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Steps to the New World with Antonín Dvořák • Violin Concerto
In January 1879 the Berlin publisher Fritz Simrock wrote to Dvořák: “Would you write me a Violin Concerto full of originality and cantilena melodies, and for good violinists?” Antonín Dvořák started composing his Violin Concerto in the summer of 1879. The original concerto, which he revised several times, soon conquered stages around Europe.
Violin Concerto in A minor, Op. 53
Czech Student Philharmonic
Marko Ivanović conductor
Petr Kadlec guide
Josef Špaček violin
Rudolfinum — Dvořák Hall
Group bookings for schools and preschools at firstname.lastname@example.org from 1st June.
In January 1879 the Berlin publisher Fritz Simrock wrote to Dvořák: “Would you write me a Violin Concerto full of originality and cantilena melodies, and for good violinists?” Naturally, he was writing in hopes of getting not only superb music, but also commercial success similar to that of the Moravian Duets and Slavonic Dances he had published not long beforehand. At the same time, Dvořák got a letter from young Czech violinist Karel Halíř: “I’m hoping you will soon write a violin concerto, which I definitely must be the first to play…”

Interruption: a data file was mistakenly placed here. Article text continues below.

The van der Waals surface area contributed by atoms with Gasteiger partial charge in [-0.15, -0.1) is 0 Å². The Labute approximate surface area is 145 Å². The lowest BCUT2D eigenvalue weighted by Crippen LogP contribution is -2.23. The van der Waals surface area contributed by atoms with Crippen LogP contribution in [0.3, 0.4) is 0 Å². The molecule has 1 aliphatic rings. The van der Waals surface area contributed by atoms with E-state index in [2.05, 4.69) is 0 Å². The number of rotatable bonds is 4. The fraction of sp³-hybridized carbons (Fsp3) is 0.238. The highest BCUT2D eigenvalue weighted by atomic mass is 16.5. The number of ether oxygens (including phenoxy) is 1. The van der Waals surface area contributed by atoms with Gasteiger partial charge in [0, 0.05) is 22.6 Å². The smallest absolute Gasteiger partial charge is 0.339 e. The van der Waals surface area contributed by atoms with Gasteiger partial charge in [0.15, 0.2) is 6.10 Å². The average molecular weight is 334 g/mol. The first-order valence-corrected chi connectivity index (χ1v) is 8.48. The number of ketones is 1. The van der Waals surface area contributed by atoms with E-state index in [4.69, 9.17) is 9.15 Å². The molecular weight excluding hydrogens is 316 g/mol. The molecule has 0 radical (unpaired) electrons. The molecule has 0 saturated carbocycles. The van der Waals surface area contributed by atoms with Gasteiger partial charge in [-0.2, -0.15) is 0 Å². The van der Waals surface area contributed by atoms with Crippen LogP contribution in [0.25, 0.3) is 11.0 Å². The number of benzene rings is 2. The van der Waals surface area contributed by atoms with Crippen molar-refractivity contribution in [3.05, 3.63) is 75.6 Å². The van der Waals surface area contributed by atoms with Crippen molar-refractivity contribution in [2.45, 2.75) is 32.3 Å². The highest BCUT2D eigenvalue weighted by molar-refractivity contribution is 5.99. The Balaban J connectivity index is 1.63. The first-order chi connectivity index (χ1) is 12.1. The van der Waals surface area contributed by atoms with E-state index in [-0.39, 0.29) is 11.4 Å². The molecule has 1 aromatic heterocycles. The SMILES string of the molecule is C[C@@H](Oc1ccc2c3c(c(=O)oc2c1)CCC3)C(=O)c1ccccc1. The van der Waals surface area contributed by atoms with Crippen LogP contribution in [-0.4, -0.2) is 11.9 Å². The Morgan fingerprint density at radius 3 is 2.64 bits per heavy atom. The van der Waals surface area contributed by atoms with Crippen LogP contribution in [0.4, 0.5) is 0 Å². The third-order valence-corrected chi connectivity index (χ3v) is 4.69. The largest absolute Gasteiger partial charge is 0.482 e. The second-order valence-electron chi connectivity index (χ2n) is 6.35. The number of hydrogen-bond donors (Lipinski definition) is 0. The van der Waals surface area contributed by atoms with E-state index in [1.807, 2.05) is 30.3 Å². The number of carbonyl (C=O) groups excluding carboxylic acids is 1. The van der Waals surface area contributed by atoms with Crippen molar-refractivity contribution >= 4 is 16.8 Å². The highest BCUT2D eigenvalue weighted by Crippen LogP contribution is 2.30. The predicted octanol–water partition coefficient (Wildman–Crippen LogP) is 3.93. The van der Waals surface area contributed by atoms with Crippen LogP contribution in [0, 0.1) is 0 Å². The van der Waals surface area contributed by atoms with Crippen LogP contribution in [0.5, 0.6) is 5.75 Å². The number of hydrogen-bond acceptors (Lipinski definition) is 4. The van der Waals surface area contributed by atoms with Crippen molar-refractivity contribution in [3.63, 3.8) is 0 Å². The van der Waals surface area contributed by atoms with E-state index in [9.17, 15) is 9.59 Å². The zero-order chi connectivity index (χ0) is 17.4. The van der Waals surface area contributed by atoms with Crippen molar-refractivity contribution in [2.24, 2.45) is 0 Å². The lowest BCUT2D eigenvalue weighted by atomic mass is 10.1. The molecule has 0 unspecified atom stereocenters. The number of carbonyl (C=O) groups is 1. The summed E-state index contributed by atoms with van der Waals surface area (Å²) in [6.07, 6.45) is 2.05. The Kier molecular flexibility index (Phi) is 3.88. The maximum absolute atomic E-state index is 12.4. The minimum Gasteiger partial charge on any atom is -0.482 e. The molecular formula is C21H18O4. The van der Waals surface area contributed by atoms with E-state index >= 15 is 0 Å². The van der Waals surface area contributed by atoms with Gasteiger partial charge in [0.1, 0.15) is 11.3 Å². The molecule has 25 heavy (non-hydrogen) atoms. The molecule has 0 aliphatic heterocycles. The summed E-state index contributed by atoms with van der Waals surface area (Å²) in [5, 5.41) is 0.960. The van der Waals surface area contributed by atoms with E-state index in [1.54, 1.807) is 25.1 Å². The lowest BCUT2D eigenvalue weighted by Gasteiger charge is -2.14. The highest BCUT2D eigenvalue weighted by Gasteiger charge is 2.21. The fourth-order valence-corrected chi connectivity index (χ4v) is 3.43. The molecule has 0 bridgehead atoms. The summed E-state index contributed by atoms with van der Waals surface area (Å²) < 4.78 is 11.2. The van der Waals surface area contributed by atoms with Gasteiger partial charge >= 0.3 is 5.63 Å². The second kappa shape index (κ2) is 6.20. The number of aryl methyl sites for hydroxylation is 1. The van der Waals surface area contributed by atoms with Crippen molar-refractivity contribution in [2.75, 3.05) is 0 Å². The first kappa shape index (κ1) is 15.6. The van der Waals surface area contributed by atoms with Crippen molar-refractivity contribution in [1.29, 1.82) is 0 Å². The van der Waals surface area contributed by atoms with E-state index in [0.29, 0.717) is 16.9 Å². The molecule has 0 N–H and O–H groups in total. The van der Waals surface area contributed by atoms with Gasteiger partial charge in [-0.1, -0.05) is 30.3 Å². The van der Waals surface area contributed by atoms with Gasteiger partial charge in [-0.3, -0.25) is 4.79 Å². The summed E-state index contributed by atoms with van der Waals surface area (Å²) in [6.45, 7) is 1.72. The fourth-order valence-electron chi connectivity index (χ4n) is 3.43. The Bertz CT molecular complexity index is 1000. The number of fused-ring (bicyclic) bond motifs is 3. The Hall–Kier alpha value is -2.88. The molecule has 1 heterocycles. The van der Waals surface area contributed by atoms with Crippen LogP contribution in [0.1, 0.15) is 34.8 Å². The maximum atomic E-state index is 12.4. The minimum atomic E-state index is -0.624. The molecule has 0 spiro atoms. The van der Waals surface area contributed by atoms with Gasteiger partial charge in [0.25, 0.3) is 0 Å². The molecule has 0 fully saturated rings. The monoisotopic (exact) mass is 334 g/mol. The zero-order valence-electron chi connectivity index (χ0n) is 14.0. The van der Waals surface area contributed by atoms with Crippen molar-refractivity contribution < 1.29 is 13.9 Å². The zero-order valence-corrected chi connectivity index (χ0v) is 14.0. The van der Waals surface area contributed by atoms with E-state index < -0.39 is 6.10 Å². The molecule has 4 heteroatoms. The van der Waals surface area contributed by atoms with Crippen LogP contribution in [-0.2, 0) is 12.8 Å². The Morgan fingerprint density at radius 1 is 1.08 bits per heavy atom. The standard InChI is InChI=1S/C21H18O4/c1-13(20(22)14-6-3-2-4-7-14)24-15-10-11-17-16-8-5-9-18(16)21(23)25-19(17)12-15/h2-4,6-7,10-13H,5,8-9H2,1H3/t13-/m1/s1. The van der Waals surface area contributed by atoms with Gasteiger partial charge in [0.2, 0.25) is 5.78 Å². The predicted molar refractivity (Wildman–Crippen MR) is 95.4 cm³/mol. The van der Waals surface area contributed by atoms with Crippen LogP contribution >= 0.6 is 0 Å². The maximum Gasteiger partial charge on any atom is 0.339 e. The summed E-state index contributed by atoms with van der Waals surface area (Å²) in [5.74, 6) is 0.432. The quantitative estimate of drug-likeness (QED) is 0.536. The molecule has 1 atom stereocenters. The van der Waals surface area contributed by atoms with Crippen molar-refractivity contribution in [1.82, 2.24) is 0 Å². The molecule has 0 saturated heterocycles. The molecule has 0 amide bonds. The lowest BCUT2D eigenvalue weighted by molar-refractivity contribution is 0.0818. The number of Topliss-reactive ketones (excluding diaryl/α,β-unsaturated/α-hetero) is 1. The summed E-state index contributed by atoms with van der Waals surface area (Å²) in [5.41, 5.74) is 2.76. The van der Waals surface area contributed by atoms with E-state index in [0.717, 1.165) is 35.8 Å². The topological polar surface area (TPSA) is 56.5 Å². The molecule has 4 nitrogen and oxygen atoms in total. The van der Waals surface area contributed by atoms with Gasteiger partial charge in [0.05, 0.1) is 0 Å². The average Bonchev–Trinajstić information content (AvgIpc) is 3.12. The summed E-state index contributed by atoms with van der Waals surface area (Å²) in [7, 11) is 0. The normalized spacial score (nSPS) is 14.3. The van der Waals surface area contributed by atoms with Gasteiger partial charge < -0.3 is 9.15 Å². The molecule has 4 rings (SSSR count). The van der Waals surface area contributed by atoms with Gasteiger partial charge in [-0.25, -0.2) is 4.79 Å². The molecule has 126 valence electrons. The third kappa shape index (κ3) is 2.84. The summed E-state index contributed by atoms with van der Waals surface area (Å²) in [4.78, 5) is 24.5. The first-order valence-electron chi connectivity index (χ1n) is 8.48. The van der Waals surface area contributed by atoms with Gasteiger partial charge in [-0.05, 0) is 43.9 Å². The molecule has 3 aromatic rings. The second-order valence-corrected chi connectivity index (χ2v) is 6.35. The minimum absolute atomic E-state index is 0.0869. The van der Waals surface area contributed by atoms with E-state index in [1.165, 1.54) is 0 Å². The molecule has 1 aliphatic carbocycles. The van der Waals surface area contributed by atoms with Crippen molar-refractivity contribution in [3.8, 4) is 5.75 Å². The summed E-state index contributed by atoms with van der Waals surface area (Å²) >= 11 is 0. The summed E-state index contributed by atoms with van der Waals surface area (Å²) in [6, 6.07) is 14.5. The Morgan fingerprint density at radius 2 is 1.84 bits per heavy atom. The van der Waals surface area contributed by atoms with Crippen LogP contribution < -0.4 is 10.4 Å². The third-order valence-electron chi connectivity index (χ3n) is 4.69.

It is hard to say what motivated Dvořák more, but in the summer of 1879 he began writing his Violin Concerto, and it is probably in this work more than in others that he allowed other people to influence the compositional process. He revised the concerto several times. Why? So it would please the greatest German virtuoso of the 19th century, Joseph Joachim. Dvořák met with him in person, and like many other composers including Johannes Brahms and Robert Schumann, he wanted Joachim to be the concerto’s first performer.
In response to the violinist’s wishes, Dvořák revised the concerto over and over again. The journey to the final version of any work sometimes takes a thorny path. And how did it turn out? In the end, it was neither Joachim nor Karel Halíř who premièred Dvořák’s concerto. František Ondříček gave the highly successful première, and on stages around Europe he soon began promoting the concerto, which was truly full of originality and cantilena melodies, and written for good violinists.
One teacher can order tickets for up to 60 pupils per concert.